Manhattan district attorney's office announced Monday that they will look back into the assassination of Malcolm X in wake of the new findings uncovered in the Netflix docuseries centered around his death more than five decades ago, CNN reports.
In Who Killed Malcolm X?, historian Abdur-Rahman Muhammad calls into question whether Muhammad Aziz, 81, was actually involved in the death of the civil rights activist when he was fatally shot upon taking the stage at the Audubon Ballroom in New York on Feb. 21, 1965. Aziz, along with Mujahid Abdul Halim and Khalil Islam, were convicted of murder in 1966, and sentenced to life in prison.
Halim confessed to his part in the assassination of Malcolm X at their trial while also maintaining that Aziz and Islam had "nothing to do with it," claiming that he knew the four other people involved, but refused to give up their identities. In the late 1970s, Halim submitted two separate affidavits asserting that Aziz and Islam were free of any wrongdoing. These statements included a detailed account of how the assassination attempt was orchestrated and executed with the names of the individuals that he claims were actually involved. The case, however, was never reopened.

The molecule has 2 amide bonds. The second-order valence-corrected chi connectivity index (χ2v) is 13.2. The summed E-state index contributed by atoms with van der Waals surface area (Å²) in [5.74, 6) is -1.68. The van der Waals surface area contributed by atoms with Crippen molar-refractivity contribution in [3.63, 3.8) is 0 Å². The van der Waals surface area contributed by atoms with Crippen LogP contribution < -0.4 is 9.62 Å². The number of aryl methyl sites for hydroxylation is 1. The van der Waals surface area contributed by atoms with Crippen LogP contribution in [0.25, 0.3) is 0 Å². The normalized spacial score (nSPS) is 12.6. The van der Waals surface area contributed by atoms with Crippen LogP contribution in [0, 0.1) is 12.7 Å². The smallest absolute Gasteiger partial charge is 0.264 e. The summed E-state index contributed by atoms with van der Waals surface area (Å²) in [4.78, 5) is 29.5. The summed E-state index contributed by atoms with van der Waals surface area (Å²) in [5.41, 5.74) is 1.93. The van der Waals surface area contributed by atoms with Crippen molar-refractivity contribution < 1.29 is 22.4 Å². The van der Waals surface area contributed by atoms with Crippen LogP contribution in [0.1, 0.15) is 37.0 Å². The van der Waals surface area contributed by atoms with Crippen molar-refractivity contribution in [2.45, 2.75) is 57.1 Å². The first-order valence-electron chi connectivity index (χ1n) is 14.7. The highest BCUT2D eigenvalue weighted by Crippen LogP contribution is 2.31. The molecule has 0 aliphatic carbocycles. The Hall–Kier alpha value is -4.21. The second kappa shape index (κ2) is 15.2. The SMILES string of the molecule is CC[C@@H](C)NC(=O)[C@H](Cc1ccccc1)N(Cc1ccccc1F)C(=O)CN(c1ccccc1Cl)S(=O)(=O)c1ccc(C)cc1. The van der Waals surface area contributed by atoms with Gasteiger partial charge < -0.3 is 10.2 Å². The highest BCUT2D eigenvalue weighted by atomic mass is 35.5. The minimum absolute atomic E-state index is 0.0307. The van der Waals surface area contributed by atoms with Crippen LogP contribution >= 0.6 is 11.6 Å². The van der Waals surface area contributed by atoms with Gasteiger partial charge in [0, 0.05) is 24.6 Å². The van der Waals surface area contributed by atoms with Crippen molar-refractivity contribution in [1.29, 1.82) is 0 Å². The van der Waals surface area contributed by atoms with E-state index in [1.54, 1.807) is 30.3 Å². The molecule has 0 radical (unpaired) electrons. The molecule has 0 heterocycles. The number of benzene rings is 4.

Islam was released in 1987, and died in 2009. Halim was paroled in 2010. Aziz was released on parole in 1985, and became the head of the Nation of Islam's mosque in Harlem in 1998. He has since fought to clear his name, and despite being a decades-old battle, the Netflix docuseries may effectively help in his pursuit of justice.
The Innocence Project, a non-profit organization that fights to exonerate those wrongly convicted, is working with the Manhattan DA's office to determine if Aziz is innocent. "District Attorney Vance has met with representatives from the Innocence Project and associated counsel regarding this matter," Manhattan DA spokesman Danny Frost said in a statement. "He has determined that the district attorney's office will begin a preliminary review of the matter, which will inform the office regarding what further investigative steps may be undertaken."
In addition to Halim's testimony, and the Innocence Project's assertion that no physical evidence exists linking either person to the murder, Aziz claims that he was at home nursing an injury when he was made aware of Malcolm X's death. "The day of the murder, which was a Sunday morning, I was laying over the couch with my foot up and I heard it over the radio," he said.
Who Killed Malcolm X? can be streamed now on Netflix.